What are Concert Poster Collectors Watching For?
Remember, the most desirable concert posters have never sold on the market.
The most desirable posters are from the earliest days of collecting. A small group of people holds and continues to hold the rarest and most valuable pieces in existence, even today. We’re now seeing them begin to emerge from the treasure chests of the original owners and land in the hands of people who want them badly. A few people have invested in and hidden away many of these grail pieces. Some of these items have not leaked out at scale at all to the collecting audience. We’re in such an early stage of the market that it’s very hard to determine what will be considered valuable in the long term.
Every band starts somewhere. The most iconic bands of all time started off playing in hole-in-the-wall venues for small crowds. Their shows were advertised with a small print-run of posters. For those iconic bands, while the collectibility of ANY of their posters can hold value, their earlier advertorial pieces are where the investors are. For instance, it seems unlikely that an auction would ever put up anything Nirvana’ that will sell for less $1000. There is high demand for the band’s pieces, as the band gets credit from so many for being the birth of the grunge band. The band’s instantly-recognizable MXP-79.1 Mudhoney poster in a CGC 9.6 sold in June, 2020 for $1,920 through PAE and a 9.4 sold in April of this year for $900 through ComicConnect.
Today, things have changed dramatically in the collectible climate. Once you’ve gotten to the modern era, you’ll see that there are huge dollar signs found in the small-run prints we see today. Concert posters have taken a turn into more limited-edition items in a similar way to sports cards and comic books; they created variants. For example, there are Tool posters that are ridiculously valuable because they’re a chrome edition with only 50 created, as opposed to 500 of the standard edition. In this era, though, there are only a handful that are desirable according solely to monetary value.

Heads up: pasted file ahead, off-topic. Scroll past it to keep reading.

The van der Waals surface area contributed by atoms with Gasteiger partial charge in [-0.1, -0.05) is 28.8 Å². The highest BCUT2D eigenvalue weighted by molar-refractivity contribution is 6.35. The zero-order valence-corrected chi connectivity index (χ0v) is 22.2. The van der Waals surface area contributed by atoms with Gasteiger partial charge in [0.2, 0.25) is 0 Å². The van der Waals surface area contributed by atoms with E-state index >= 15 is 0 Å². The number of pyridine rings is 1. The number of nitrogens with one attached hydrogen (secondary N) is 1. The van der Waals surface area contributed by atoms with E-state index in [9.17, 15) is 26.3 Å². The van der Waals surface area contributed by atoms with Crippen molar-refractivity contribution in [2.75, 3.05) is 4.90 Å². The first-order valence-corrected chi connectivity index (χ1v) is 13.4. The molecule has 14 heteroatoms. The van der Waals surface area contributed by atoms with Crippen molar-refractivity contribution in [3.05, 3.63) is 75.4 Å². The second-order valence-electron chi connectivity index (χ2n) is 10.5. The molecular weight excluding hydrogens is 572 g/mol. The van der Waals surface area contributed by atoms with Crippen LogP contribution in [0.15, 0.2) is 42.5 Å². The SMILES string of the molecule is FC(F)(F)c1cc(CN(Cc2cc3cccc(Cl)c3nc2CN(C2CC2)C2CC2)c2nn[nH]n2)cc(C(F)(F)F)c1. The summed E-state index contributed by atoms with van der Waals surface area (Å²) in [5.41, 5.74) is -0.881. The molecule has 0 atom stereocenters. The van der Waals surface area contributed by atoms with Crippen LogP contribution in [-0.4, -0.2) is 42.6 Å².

Looking for a way to get a leg in the door? Newbies will find that the punk-metal and hip hop stuff from the mid-80s/early 90s is a great place to begin. Also, as of right now, pieces are very affordable, in most cases.
In addition, there is a built-in core audience for this style of music. Early hip-hop art like Run DMC or NWA posters are only going to climb. One might even (humbly) call hip hop the new rock and roll. In another 20 years, those concerts will have changed from 30 to 50 years ago. Then, those are the items that will continue to be sought after and grow.
In terms of things that are actively sold on the market, you’re most likely to see Bill Grahams and Family Dog. The practice is still too new and too varied to determine definitively what sells regularly. We should get a better idea as the years pass. And in the meantime, our Concert Poster Price Guide is a great resource for checking out the FMV and recent sales of pieces that interest you as you expand your collection into a treasure trove.